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Little empirical evidence exists that didymo infestations have negatively affected salmonid populations.
Otoliths of juvenile and adult salmonids were distinguished on the basis of otolith and bone sizes.
Some studies have suggested that the absence of salmonid bones may have indicated that salmonids were rare or were present in large numbers only unpredictably and inconsistently, that standard archaeological processing techniques might miss fine fish bones, that Native Americans may have consumed or pulverized fish at the sites where they were caught rather than move them intact to villages, or that salmonid bones may not have preserved as well as those of other fish species (Glassow 1979; Gobalet et al.
Specifically, we focus on the cases of two salmonids in two distinct settings: Chinook salmon (Oncorhynchus tshawytscha) in the Klamath River of southern Oregon and northern California, and steelhead trout (Oncorhynchus my kiss) in the John Day River of north-central Oregon.
Salmonids and talk about their environmental requirements and analysis:
Salmonid Cases, 2010 WL 2011016, at *4-6 (noting the Sacramento River winterrun Chinook, the Central Valley spring-run Chinook, and the Central Valley Steelhead are all "not viable" at this time, and that "the risk of extirpating" one population of the Steelhead "is very high").
The Umatilla have been at the forefront of calling for restoration of the Pacific lamprey, but have not been able to get the fish, which has no commercial fishery, targeted for conservation, as are many salmonid populations listed as endangered or threatened under the Endangered Species Act.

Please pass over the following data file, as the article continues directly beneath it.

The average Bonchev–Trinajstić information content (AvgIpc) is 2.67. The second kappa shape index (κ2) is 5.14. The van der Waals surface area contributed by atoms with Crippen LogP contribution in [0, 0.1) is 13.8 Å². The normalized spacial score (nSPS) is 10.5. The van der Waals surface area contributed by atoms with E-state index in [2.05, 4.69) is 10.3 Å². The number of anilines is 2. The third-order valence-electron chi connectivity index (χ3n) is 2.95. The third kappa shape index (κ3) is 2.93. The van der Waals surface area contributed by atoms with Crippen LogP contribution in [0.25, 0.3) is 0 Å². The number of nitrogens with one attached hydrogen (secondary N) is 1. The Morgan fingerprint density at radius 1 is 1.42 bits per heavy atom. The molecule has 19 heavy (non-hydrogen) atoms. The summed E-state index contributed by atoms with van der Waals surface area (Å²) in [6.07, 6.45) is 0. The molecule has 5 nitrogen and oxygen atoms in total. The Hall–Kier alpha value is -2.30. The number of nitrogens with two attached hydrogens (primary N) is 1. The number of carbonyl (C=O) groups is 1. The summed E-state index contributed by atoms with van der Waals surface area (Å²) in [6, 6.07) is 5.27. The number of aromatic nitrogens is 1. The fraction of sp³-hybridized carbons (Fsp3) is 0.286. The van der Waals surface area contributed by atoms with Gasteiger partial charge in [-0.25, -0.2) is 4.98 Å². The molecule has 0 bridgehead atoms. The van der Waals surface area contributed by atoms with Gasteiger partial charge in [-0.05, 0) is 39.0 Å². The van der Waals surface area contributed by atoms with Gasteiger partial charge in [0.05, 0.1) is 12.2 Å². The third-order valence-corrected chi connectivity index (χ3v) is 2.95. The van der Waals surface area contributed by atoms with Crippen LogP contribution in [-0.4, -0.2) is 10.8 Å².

In September-October 2007, 18 specimens of salmonids were captured by electro-fishing single run depletion in the Siesartis River for radio telemetry studies.
Coho salmon (Oncorhynchus kisutch), like most salmonids, need cool water for rearing, and they typically reside in a stream for a minimum of one year after hatching.
Plans also call for a deck that allows light to shine through it so it will not aid predatory fish attacks on young salmonids.
Elevated concentrations of zinc in water are known to be toxic to aquatic organisms, in particular many species of algae, crustaceans and salmonids.
58 of the Estonian Minister of the Environment from 9 October 2002 "Requirements for the quality and monitoring of waterbodies protected as habitats for salmonids and cyprinids and stations of national environmental monitoring of salmonids and cyprinids" and the EU Directive on Habitats of Freshwater Fish (78/659/EEC) specify also limit values for the concentrations of heavy metals (Cu, Zn), oil products, and phenols.